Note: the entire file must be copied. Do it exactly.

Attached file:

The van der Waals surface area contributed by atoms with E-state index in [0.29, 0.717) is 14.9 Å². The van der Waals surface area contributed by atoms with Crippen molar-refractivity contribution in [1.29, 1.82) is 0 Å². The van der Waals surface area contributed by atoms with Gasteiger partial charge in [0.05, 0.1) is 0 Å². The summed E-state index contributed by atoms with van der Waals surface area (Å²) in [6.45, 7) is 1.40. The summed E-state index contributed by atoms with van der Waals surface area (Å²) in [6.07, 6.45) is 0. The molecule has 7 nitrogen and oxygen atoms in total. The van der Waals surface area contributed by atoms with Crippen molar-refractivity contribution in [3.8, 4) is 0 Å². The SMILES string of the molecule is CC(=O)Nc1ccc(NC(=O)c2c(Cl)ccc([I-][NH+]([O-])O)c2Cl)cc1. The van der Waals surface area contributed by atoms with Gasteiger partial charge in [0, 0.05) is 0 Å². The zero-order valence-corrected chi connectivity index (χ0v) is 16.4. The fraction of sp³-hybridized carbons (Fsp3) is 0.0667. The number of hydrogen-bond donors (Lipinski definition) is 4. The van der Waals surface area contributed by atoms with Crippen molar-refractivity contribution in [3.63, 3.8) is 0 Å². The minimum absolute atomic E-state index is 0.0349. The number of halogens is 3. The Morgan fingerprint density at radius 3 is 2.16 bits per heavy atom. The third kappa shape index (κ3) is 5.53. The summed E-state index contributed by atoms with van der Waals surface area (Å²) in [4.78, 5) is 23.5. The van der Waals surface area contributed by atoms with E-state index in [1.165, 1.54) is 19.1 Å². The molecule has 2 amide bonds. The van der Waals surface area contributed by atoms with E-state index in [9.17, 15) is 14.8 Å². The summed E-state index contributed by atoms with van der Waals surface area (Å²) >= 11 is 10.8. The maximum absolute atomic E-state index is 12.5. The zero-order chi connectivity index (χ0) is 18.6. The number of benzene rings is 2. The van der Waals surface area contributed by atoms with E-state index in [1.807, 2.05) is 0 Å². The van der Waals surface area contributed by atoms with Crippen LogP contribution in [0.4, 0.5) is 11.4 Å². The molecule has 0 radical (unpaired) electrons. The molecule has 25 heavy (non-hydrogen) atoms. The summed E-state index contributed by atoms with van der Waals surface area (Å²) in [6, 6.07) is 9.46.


The van der Waals surface area contributed by atoms with E-state index in [0.29, 0.717) is 14.9 Å². The van der Waals surface area contributed by atoms with Crippen molar-refractivity contribution in [1.29, 1.82) is 0 Å². The van der Waals surface area contributed by atoms with Gasteiger partial charge in [0.05, 0.1) is 0 Å². The summed E-state index contributed by atoms with van der Waals surface area (Å²) in [6.45, 7) is 1.40. The summed E-state index contributed by atoms with van der Waals surface area (Å²) in [6.07, 6.45) is 0. The molecule has 7 nitrogen and oxygen atoms in total. The van der Waals surface area contributed by atoms with Crippen molar-refractivity contribution in [3.8, 4) is 0 Å². The SMILES string of the molecule is CC(=O)Nc1ccc(NC(=O)c2c(Cl)ccc([I-][NH+]([O-])O)c2Cl)cc1. The van der Waals surface area contributed by atoms with Gasteiger partial charge in [0, 0.05) is 0 Å². The zero-order valence-corrected chi connectivity index (χ0v) is 16.4. The fraction of sp³-hybridized carbons (Fsp3) is 0.0667. The number of hydrogen-bond donors (Lipinski definition) is 4. The van der Waals surface area contributed by atoms with Crippen molar-refractivity contribution in [3.63, 3.8) is 0 Å². The minimum absolute atomic E-state index is 0.0349. The number of halogens is 3. The Morgan fingerprint density at radius 3 is 2.16 bits per heavy atom. The third kappa shape index (κ3) is 5.53. The summed E-state index contributed by atoms with van der Waals surface area (Å²) in [4.78, 5) is 23.5. The van der Waals surface area contributed by atoms with E-state index in [1.165, 1.54) is 19.1 Å². The molecule has 2 amide bonds. The van der Waals surface area contributed by atoms with E-state index in [9.17, 15) is 14.8 Å². The summed E-state index contributed by atoms with van der Waals surface area (Å²) >= 11 is 10.8. The maximum absolute atomic E-state index is 12.5. The zero-order chi connectivity index (χ0) is 18.6. The number of benzene rings is 2. The van der Waals surface area contributed by atoms with E-state index in [1.807, 2.05) is 0 Å². The van der Waals surface area contributed by atoms with Crippen LogP contribution in [0.4, 0.5) is 11.4 Å². The molecule has 0 radical (unpaired) electrons. The molecule has 25 heavy (non-hydrogen) atoms. The summed E-state index contributed by atoms with van der Waals surface area (Å²) in [6, 6.07) is 9.46.